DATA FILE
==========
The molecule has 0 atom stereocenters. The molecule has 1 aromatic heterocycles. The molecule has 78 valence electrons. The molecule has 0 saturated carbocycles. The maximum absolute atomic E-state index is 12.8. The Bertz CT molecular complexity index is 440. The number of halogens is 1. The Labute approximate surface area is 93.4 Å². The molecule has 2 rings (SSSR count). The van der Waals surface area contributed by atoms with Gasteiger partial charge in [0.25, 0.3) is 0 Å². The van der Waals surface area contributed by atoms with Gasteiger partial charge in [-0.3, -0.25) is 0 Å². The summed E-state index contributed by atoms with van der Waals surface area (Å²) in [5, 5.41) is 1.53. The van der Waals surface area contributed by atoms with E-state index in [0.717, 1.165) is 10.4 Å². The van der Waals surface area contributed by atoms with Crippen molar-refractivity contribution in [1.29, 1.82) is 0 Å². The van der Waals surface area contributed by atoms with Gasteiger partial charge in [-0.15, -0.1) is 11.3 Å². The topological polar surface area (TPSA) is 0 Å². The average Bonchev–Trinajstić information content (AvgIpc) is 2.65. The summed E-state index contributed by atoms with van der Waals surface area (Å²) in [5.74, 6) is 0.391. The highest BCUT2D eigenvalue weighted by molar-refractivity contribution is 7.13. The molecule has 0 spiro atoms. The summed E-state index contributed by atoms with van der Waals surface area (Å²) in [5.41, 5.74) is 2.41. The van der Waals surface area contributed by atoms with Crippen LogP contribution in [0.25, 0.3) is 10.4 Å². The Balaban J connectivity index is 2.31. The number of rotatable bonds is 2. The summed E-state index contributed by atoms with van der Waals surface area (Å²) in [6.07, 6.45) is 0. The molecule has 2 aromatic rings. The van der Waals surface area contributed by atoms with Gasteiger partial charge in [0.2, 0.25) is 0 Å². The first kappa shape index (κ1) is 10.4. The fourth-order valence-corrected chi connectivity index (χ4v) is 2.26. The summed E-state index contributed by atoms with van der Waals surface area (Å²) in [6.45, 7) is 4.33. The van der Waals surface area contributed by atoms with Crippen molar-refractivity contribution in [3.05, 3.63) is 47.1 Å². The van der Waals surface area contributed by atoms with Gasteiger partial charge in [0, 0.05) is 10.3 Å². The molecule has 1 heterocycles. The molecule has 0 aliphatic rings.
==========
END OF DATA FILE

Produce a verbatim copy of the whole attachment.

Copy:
The molecule has 0 atom stereocenters. The molecule has 1 aromatic heterocycles. The molecule has 78 valence electrons. The molecule has 0 saturated carbocycles. The maximum absolute atomic E-state index is 12.8. The Bertz CT molecular complexity index is 440. The number of halogens is 1. The Labute approximate surface area is 93.4 Å². The molecule has 2 rings (SSSR count). The van der Waals surface area contributed by atoms with Gasteiger partial charge in [0.25, 0.3) is 0 Å². The van der Waals surface area contributed by atoms with Gasteiger partial charge in [-0.3, -0.25) is 0 Å². The summed E-state index contributed by atoms with van der Waals surface area (Å²) in [5, 5.41) is 1.53. The van der Waals surface area contributed by atoms with E-state index in [0.717, 1.165) is 10.4 Å². The van der Waals surface area contributed by atoms with Crippen molar-refractivity contribution in [1.29, 1.82) is 0 Å². The van der Waals surface area contributed by atoms with Gasteiger partial charge in [-0.15, -0.1) is 11.3 Å². The topological polar surface area (TPSA) is 0 Å². The average Bonchev–Trinajstić information content (AvgIpc) is 2.65. The summed E-state index contributed by atoms with van der Waals surface area (Å²) in [5.74, 6) is 0.391. The highest BCUT2D eigenvalue weighted by molar-refractivity contribution is 7.13. The molecule has 0 spiro atoms. The summed E-state index contributed by atoms with van der Waals surface area (Å²) in [5.41, 5.74) is 2.41. The van der Waals surface area contributed by atoms with Crippen LogP contribution in [0.25, 0.3) is 10.4 Å². The Balaban J connectivity index is 2.31. The number of rotatable bonds is 2. The summed E-state index contributed by atoms with van der Waals surface area (Å²) in [6.07, 6.45) is 0. The molecule has 2 aromatic rings. The van der Waals surface area contributed by atoms with Gasteiger partial charge in [0.2, 0.25) is 0 Å². The first kappa shape index (κ1) is 10.4. The fourth-order valence-corrected chi connectivity index (χ4v) is 2.26. The summed E-state index contributed by atoms with van der Waals surface area (Å²) in [6.45, 7) is 4.33. The van der Waals surface area contributed by atoms with Crippen molar-refractivity contribution in [3.05, 3.63) is 47.1 Å². The van der Waals surface area contributed by atoms with Gasteiger partial charge in [0, 0.05) is 10.3 Å². The molecule has 1 heterocycles. The molecule has 0 aliphatic rings.